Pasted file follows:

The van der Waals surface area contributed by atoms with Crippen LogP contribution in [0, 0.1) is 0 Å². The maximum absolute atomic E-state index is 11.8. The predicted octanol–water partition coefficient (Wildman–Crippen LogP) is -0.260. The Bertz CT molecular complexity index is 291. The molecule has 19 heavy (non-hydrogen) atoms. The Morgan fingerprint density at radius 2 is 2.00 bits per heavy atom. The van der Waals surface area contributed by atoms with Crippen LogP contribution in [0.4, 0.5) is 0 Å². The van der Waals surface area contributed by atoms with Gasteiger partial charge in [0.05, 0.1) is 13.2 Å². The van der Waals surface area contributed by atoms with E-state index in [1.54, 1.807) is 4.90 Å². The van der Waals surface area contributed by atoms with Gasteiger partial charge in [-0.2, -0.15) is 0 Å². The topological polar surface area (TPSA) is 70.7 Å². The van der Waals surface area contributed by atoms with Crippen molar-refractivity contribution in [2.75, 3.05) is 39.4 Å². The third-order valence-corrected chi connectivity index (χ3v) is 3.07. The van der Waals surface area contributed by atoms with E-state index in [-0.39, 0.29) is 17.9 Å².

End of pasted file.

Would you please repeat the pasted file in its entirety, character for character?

The van der Waals surface area contributed by atoms with Crippen LogP contribution in [0, 0.1) is 0 Å². The maximum absolute atomic E-state index is 11.8. The predicted octanol–water partition coefficient (Wildman–Crippen LogP) is -0.260. The Bertz CT molecular complexity index is 291. The molecule has 19 heavy (non-hydrogen) atoms. The Morgan fingerprint density at radius 2 is 2.00 bits per heavy atom. The van der Waals surface area contributed by atoms with Crippen LogP contribution in [0.4, 0.5) is 0 Å². The van der Waals surface area contributed by atoms with Gasteiger partial charge in [0.05, 0.1) is 13.2 Å². The van der Waals surface area contributed by atoms with E-state index in [1.54, 1.807) is 4.90 Å². The van der Waals surface area contributed by atoms with Gasteiger partial charge in [-0.2, -0.15) is 0 Å². The topological polar surface area (TPSA) is 70.7 Å². The van der Waals surface area contributed by atoms with Crippen molar-refractivity contribution in [2.75, 3.05) is 39.4 Å². The third-order valence-corrected chi connectivity index (χ3v) is 3.07. The van der Waals surface area contributed by atoms with E-state index in [-0.39, 0.29) is 17.9 Å².